• Cobble or River rock – I think I’ll need about a cubic foot on the island. I usually get my bulk landscaping materials from Hastie’s in Sacramento. You can order 2 different materials in one mini-dump truck and for 4 cubic feet, delivery is free. I usually plan my biggest projects simultaneously and order whenever I have the need to get enough. This spring I think I’ll get 1.5 feet of organic compost (mixed with a  1/2 foot of steer manure for extra nitrogen) to dig into all my garden beds, and 2 feet of the cobble to finish the island and any other areas round the property that can use cobble. I love it’s naturalizing look and to me it always adds an earthy touch to any garden bed.
IMAG3724_Anne

almost perfect, circa Feb. 2013

Project4

But alas, all this planning and the sun has set on this football Sunday and I’ve haven’t got nothing done in the garden except reminiscing and daydreaming. But of course that is where everything starts isn’t it and every project has to begin with a dream.

I’m looking forward to the true spring when my family will again come outside to live most of our days in the backyard, gardening and playing. The water will be gurgling down through the little waterfall, the sun will be baking on the hot stones of the rocky mound, and hopefully my children their friends will be enjoying their play space. Lately, when I let my  pet rabbits out into the yard for free time, they gravitate to this spot, and hop right up onto it. And let me tell you, seeing a sweet young bunny frisking about a miniature tropical land – well that’s just about the best sign ever that the magical island project has come to fruition!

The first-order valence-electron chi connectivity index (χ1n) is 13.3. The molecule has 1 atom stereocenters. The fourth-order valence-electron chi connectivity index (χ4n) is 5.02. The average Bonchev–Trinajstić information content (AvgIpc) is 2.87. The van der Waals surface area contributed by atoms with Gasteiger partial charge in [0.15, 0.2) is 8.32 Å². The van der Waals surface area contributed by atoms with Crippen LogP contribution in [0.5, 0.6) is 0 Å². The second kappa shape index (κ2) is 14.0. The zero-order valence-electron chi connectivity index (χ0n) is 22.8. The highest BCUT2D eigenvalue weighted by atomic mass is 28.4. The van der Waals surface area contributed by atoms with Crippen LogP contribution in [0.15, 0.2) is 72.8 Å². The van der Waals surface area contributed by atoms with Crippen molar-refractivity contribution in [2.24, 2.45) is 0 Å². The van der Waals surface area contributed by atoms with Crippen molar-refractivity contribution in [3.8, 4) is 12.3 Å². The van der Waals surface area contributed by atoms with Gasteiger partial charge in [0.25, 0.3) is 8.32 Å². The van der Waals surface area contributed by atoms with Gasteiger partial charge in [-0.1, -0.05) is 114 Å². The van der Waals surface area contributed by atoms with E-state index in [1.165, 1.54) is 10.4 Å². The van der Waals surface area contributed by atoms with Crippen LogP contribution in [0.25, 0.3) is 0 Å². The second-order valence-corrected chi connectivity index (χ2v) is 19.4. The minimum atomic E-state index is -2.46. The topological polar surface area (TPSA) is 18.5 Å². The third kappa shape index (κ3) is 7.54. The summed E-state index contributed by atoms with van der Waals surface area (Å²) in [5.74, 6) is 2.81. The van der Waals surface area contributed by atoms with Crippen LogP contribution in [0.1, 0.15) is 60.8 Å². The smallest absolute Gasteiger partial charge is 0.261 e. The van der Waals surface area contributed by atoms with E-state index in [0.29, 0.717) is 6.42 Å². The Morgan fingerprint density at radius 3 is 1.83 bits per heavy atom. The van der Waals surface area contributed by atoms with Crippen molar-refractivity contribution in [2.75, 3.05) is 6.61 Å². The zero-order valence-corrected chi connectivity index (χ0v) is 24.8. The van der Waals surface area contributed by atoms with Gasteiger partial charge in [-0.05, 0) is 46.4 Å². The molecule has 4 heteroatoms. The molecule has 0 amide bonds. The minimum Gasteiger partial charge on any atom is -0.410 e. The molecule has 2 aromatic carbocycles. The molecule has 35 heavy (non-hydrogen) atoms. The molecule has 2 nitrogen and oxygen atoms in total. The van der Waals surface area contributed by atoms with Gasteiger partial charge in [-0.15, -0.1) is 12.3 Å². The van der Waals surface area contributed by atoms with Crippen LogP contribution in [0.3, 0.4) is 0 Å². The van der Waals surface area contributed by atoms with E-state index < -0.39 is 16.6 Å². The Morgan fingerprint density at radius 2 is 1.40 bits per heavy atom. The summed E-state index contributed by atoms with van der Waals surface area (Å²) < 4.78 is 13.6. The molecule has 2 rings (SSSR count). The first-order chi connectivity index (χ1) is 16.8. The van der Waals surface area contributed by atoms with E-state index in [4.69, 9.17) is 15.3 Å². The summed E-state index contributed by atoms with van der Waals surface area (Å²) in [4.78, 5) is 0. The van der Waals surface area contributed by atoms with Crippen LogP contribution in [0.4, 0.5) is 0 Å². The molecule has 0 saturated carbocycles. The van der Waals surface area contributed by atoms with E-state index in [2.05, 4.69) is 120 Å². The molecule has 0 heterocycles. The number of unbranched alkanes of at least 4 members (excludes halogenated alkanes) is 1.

Did I mention that the magic island is presided over by Quan Yin, the Bodhisattva of Compassion? This lovely statuette was given by me to my mother when I was about 8 years old. She came back to me after my mother passed away. The goddess is often shown " pouring a stream of healing water, the "Water of Life," ...(with which) devotees and all living things are blessed with physical and spiritual peace." (via quanyin.com)

Did I mention that  island is presided over by Quan Yin, the Bodhisattva of Compassion? This lovely statuette was given to my mother, by me,  when I was about 8 years old. She came back to me after my mother passed away. The goddess Quan Yin is often shown ” pouring a stream of healing water, the “Water of Life,”…..[with which] devotees and all living things are blessed with physical and spiritual peace.”            (via quanyin.com)

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12 Responses to “The Magic Island project”